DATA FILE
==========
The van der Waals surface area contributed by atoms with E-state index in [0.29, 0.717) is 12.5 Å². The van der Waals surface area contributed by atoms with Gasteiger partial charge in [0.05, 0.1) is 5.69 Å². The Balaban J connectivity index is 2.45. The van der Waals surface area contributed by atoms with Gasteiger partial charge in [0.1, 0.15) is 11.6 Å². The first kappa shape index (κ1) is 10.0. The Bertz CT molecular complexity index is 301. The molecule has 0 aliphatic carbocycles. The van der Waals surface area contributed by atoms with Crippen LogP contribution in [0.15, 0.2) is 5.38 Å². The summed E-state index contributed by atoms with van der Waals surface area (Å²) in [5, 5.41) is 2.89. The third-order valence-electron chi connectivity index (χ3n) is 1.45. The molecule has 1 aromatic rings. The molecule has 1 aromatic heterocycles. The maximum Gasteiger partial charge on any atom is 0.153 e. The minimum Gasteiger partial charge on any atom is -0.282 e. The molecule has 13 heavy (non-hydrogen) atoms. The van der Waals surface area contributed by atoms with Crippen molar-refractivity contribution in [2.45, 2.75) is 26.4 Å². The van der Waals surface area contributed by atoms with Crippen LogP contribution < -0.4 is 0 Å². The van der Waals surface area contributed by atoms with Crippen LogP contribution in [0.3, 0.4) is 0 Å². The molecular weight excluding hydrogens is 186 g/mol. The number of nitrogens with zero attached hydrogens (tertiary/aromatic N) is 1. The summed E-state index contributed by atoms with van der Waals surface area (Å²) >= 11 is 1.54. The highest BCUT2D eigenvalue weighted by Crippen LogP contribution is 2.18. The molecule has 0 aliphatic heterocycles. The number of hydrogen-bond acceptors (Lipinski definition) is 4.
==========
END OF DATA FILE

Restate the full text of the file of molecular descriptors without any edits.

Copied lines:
The van der Waals surface area contributed by atoms with E-state index in [0.29, 0.717) is 12.5 Å². The van der Waals surface area contributed by atoms with Gasteiger partial charge in [0.05, 0.1) is 5.69 Å². The Balaban J connectivity index is 2.45. The van der Waals surface area contributed by atoms with Gasteiger partial charge in [0.1, 0.15) is 11.6 Å². The first kappa shape index (κ1) is 10.0. The Bertz CT molecular complexity index is 301. The molecule has 0 aliphatic carbocycles. The van der Waals surface area contributed by atoms with Crippen LogP contribution in [0.15, 0.2) is 5.38 Å². The summed E-state index contributed by atoms with van der Waals surface area (Å²) in [5, 5.41) is 2.89. The third-order valence-electron chi connectivity index (χ3n) is 1.45. The molecule has 1 aromatic rings. The molecule has 1 aromatic heterocycles. The maximum Gasteiger partial charge on any atom is 0.153 e. The minimum Gasteiger partial charge on any atom is -0.282 e. The molecule has 13 heavy (non-hydrogen) atoms. The van der Waals surface area contributed by atoms with Crippen molar-refractivity contribution in [2.45, 2.75) is 26.4 Å². The van der Waals surface area contributed by atoms with Crippen LogP contribution < -0.4 is 0 Å². The van der Waals surface area contributed by atoms with Crippen LogP contribution in [0.3, 0.4) is 0 Å². The molecular weight excluding hydrogens is 186 g/mol. The number of nitrogens with zero attached hydrogens (tertiary/aromatic N) is 1. The summed E-state index contributed by atoms with van der Waals surface area (Å²) >= 11 is 1.54. The highest BCUT2D eigenvalue weighted by Crippen LogP contribution is 2.18. The molecule has 0 aliphatic heterocycles. The number of hydrogen-bond acceptors (Lipinski definition) is 4.